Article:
Tuesday of this week was Makar Sankranti, the day when Spring returns to India. As Tim Miller noted in his blog this week, it is one of the few Hindu holidays to follow the solar, not lunar, cycle. A little more from Timji:
The days are visibly getting longer now and the Sun is coming into its waxing period of strength for the next six months. In India this is considered to be one of the most auspicious days of the year, associated with regeneration. During the month of Makara, Surya, the Sun, is visiting his son, Shani’s (Saturn’s), house because Shani is the ruling planet of Makara. Normally Surya and Shani don’t get along well, but for the next month there is an opportunity for fathers and sons to connect at a more harmonious and beneficial level. In the Mahabharata, Makar Sankranti is the day that Bhishma, grandfather of the Pandavas, made his exit from the world of men and returned to the land of the Devas.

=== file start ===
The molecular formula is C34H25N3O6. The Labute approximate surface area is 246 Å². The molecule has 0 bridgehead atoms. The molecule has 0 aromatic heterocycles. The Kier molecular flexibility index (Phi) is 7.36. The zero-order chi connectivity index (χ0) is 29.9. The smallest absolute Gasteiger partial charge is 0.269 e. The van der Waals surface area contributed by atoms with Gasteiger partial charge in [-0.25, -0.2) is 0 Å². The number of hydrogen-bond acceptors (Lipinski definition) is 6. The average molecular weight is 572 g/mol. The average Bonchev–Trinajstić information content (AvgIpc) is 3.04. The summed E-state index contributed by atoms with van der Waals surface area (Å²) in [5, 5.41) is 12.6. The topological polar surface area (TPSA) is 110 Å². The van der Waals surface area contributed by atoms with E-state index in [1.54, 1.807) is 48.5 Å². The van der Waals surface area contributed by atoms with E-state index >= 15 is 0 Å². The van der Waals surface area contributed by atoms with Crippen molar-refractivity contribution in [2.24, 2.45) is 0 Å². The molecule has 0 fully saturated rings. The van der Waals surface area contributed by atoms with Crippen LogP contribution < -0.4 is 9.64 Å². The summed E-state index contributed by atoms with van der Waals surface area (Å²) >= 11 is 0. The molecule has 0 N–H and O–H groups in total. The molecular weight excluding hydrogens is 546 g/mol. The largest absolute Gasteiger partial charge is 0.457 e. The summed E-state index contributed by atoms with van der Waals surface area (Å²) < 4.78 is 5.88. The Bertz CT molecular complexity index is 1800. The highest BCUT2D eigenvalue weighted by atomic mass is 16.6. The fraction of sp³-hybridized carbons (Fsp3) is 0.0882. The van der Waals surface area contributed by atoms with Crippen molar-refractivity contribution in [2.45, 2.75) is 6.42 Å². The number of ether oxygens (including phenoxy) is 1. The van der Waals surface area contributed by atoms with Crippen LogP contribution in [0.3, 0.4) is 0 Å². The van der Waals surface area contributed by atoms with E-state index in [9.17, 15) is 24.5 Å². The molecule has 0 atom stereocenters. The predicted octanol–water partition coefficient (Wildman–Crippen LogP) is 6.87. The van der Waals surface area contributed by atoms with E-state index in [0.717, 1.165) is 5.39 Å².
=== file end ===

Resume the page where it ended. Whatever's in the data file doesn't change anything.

If you’re unfamiliar with that part of the story, you should remedy that! Just kidding. If you haven’t read Ramesh Menon’s re-telling, he does an amazing job of capturing Bhisma’s agony but also calm as he awaits for an auspicious time for his life to end.
I’m pretty sure I’ve relayed the story that I first read Bhisma’s passing by Menon while in Tulum for Tim’s week-long training. Talk about an auspicious time! It was made even more moving by all the hard study, heart-opening and ragged emotions of the week.
You can get the quick version from Tim this week. He even put up a Part II on Wednesday afternoon that focuses on history’s only two “real” yogis.
Posted by Steve